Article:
Blog

PPPPs for Climate Change

8 December 2018

Co-authored with Dror Etzion and Saku Mantere; adapted from “Wordly Strategy for the Global Climate” in the Stanford Social Innovation Review (Fall 2018).

Much has been written about PPPs: public private partnerships. But for vital issues such as climate change, a third partner has been missing: the plural sector.

Co-authored with Dror Etzion and Saku Mantere; adapted from “Wordly Strategy for the Global Climate” in the Stanford Social Innovation Review (Fall 2018).

Much has been written about PPPs: public private partnerships. But for vital issues such as climate change, a third partner has been missing: the plural sector.

Otherwise known as “civil society”, and other labels, this is the sector of NGOs, foundations, cooperatives, many of the world’s renowned universities, and more, including social initiatives and social movements—much of all this community-based. In other words, included here are all the associations that are neither public nor private, that is, owned not by the state or by private investors, but by members (as in cooperatives), or else, like trusts, by no-one.

This sector is huge–think of all such activities you have associated with in the past week. Yet it has been obscured by the centuries-old divide between left and right, government controls and market forces. Now we are discovering, with a vengeance, that no healthy society, like no stable stool, can balance itself on two legs. A third is required–the plural sector—alongside those called private and public.

Three Sectors: Three Approaches 
To understand more about the potential role of each of the sectors for climate change, we identified twelve initiatives, four in each, all somewhat typical although some more prominent than others.

In the Public Sector: COP21 and subsequent efforts sponsored by the United Nations. Carbon taxes and cap-and-trade initiatives. Preservation of its forests by the government of Bhutan. And fuel economy standards for automobiles established in many countries.

In the Plural Sector:  The Green Building Council that certifies sustainability in U.S. structures. The Beyond Coal Campaign of the Sierra Club. The Girl Scouts training project to educate members to bring energy-savings attitudes into their homes. And the wind meetings held In Danish communities to promote the country’s conversion to this form of energy.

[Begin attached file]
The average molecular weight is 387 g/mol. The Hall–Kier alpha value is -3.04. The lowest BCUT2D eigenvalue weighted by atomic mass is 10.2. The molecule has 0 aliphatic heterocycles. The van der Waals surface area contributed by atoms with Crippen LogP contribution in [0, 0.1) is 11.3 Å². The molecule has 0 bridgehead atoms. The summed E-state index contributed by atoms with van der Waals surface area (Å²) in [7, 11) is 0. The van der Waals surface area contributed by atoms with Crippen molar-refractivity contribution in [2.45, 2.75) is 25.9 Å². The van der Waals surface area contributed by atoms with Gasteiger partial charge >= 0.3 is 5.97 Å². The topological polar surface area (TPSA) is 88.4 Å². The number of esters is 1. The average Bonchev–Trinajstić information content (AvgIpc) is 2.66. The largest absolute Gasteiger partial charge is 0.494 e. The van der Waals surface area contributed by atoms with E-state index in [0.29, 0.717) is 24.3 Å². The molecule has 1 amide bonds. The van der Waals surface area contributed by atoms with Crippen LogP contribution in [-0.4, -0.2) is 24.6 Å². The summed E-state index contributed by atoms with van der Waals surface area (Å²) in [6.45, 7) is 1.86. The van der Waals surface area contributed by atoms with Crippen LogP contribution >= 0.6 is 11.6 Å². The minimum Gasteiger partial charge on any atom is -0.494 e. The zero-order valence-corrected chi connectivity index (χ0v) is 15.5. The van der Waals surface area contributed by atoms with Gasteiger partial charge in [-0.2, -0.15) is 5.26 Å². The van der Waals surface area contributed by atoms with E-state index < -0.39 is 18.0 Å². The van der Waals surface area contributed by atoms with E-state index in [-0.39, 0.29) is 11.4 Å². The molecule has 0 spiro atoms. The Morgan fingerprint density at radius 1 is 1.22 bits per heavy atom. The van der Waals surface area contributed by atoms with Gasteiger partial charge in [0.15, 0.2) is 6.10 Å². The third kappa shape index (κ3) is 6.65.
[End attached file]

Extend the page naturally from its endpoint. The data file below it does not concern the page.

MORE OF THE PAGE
In the Private Sector:  The Tesla enterprise to produce and promote electric automobiles. The electronics company Phillips’ program that sells lighting as a service to reduce the use of energy. The Pulled Oats initiative in Finland to reduce the use of meat products. And Communauto, a car-sharing company in Montreal.

As we considered these three sets of initiates, we found that each of the sectors tends to favor a different approach to address the problem of climate change.

Orchestrated Planning in the Public Sector   In the public sector, we found an inclination to favor orchestrated planning: climate change initiatives in government tend to be centrally directed, analytically driven, and strategically deliberate. This is usually enacted in top-down fashion: to pledge, plan, and police, from the political leadership to the civil service, and then out to the broader population. Orchestrated planning can use central controls, such as regulations and decrees, or rely on incentives to encourage desired behaviors.

Grounded Engagement in the Plural Sector   Plural sector associations tend to favor grounded engagement. Here the initiatives develop from the tangible experiences of learning in action—bottom-up. Think of this as thousands of flowers blooming, many planted in the soils of local communities, usually in response to local concerns.

Autonomous Venturing in the Private Sector  Businesses, as independent organizations in the marketplace, are most inclined to favor autonomous venturing, much of this championed by creative entrepreneurs who develop new products, services, infrastructures, and technologies that provide the means to reduce global warming.

Collision or Consolidation?